The False Courage of Attacking False Courage

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Like the cowardly lion, Joe Queenan doesn’t understand courage.

Each issue of the journal In Character, published by the John Templeton Foundation, explores a different virtue, from thrift to modesty to compassion. The latest issue is about courage, and Queenan takes this opportunity to explore the phenomenon of what he calls “false courage.”

False courage, according to Queenan, often involves “taking popular positions and then acting as if they are actually unpopular” and “attacking groups that are in no position to defend themselves.” The objects of Queenans ire include Michael Moore, who attacked the helpless Charlton Heston in the film Bowling for Columbine, and House Republicans, who spoke out against the stimulus bill.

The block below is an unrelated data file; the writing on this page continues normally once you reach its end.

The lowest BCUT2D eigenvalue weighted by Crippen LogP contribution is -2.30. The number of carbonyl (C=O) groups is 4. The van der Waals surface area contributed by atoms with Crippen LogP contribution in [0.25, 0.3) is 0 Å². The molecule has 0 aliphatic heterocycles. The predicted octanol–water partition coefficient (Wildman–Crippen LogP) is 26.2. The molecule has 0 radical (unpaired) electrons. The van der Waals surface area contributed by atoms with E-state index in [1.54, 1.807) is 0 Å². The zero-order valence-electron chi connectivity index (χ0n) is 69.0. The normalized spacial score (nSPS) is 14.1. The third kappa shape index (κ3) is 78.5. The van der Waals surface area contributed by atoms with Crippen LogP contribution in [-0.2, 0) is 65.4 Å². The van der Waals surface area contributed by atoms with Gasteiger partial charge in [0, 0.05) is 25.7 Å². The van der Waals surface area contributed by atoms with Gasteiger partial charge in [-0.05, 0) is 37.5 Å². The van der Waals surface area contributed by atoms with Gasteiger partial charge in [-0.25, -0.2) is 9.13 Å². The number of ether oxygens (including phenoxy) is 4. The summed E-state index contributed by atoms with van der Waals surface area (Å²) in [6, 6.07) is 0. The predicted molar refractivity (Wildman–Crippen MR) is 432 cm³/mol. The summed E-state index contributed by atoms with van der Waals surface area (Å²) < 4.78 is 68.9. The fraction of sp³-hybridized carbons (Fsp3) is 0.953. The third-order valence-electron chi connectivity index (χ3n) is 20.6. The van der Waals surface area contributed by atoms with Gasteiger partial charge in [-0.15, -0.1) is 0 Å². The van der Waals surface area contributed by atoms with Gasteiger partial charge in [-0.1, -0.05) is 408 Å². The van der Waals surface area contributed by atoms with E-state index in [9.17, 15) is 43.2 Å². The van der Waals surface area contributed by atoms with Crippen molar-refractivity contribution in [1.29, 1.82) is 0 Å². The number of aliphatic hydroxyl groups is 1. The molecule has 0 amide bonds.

The irony is that Queenan’s article is a perfect example of the false courage he detests. Michael Moore and House Republicans are very popular targets of attack, and neither one of them would likely fight back in this case.

The examples of real courage that Queenan provides are equally absurd. They include:

Sporting a Bush-Cheney decal on the bumper of your car when you live in Baghdad.
Wearing a Confederate flag headband on Saturday night in a Detroit nightclub.

These examples aren’t courageous. They’re just stupid.

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